Construction was a booming industry before the financial crisis hit the Kurdistan Region.
ERBIL, Kurdistan Region — The total amount of investments in the Kurdistan Region is around $46 billion, the bulk of which was made prior to the 2014 financial crash, including $6 billion direct foreign investments, according to the Kurdistan Region Investment Board.
“The economic crisis has not fully ended, but we have passed through the most difficult parts,” said Nouri Osman, acting head of the board.
“There are some activities, but very modest. For the moment we try to reorganise and go forward,” Osman said as the country continues with its economic and austerity plans started last year.
The Kurdistan Region’s annual incomes shrank by around 50 percent after the Iraqi government withheld the region’s share of national budget estimated at $12 billion in 2013.
Relying on it own mainly oil-dependent revenues, nearly $5 billion in 2016, the region has almost entirely cancelled large national projects as part of its punitive austerity measures.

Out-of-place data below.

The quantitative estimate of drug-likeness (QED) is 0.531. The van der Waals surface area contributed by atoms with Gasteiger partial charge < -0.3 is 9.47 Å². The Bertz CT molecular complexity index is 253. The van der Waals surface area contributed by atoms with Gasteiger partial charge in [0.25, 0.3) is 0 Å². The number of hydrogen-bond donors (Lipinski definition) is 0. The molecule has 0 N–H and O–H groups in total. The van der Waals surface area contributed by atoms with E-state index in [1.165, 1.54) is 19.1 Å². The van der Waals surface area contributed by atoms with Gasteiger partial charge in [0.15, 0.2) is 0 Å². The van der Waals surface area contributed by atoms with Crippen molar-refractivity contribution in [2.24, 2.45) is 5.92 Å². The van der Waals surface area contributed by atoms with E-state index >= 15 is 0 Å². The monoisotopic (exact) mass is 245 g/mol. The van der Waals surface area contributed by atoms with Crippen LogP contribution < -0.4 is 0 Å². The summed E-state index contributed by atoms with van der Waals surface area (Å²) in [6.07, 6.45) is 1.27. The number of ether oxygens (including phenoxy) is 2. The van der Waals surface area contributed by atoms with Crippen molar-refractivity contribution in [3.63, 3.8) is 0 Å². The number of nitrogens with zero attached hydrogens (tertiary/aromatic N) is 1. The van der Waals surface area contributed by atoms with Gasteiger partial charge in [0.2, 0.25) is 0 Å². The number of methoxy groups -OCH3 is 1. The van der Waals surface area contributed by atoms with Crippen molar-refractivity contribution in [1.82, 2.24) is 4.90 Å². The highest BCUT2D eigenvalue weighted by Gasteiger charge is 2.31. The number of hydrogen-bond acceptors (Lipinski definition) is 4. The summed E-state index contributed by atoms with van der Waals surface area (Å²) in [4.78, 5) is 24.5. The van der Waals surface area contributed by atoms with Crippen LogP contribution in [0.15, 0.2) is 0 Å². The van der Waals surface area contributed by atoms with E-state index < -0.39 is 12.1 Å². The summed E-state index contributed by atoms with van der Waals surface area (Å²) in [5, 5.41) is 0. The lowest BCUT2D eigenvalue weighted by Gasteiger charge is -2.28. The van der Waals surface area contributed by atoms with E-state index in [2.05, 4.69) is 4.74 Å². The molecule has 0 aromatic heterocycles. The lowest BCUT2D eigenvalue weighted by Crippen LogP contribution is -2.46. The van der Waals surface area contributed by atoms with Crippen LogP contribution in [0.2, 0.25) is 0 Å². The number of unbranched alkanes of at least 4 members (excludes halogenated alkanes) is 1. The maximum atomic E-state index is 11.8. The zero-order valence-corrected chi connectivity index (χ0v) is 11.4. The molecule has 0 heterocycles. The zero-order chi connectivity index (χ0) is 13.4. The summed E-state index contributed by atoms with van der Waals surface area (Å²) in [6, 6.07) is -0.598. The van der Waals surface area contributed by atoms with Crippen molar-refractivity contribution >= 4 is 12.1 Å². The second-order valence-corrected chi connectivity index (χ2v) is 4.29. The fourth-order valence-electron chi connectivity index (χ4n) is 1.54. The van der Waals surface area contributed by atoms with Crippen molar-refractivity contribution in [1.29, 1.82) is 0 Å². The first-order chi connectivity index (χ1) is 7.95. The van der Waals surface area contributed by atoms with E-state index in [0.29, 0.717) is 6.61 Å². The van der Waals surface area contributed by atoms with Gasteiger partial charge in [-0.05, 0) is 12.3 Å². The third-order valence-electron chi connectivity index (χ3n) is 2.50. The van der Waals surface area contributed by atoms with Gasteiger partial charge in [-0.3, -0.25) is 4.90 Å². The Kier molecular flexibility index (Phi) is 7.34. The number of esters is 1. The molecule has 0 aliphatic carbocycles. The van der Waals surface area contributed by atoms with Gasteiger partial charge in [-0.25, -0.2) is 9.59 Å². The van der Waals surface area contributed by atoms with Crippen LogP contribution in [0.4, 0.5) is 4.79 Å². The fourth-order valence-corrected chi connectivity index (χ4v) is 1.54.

Osman said most investors are now interested in tourism, agriculture and manufacturing industries, since the government has prioritised these three sectors over the past year.
The once lucrative housing business which attracted large numbers of investors in late 2000, has now slowed down with thousands of empty residential apartments in the markets and no buyers, Osman said.
“We have around 75,000 residential units and no one buys them, so we decided to halt investments in this sector,” Osman said.
Osman also said no changes will be made to the the 10-year tax-free period which was imposed in mid-2000 to attract larger foreign investors.
“It will remain not just for economic reasons, which obviously will encourage foreign investments, but also to secure political support for the region on an international level,” Osman added.
New business creation in the Kurdistan Region is at a 10-year low, experiencing severe decline in 2016 compared to the boom year of 2013, official data shows.
The KRG is currently paying back several billion-dollar loans to Kurdish private banks, which the government had borrowed to pay salaries to state employees over the past three years, according to the minister.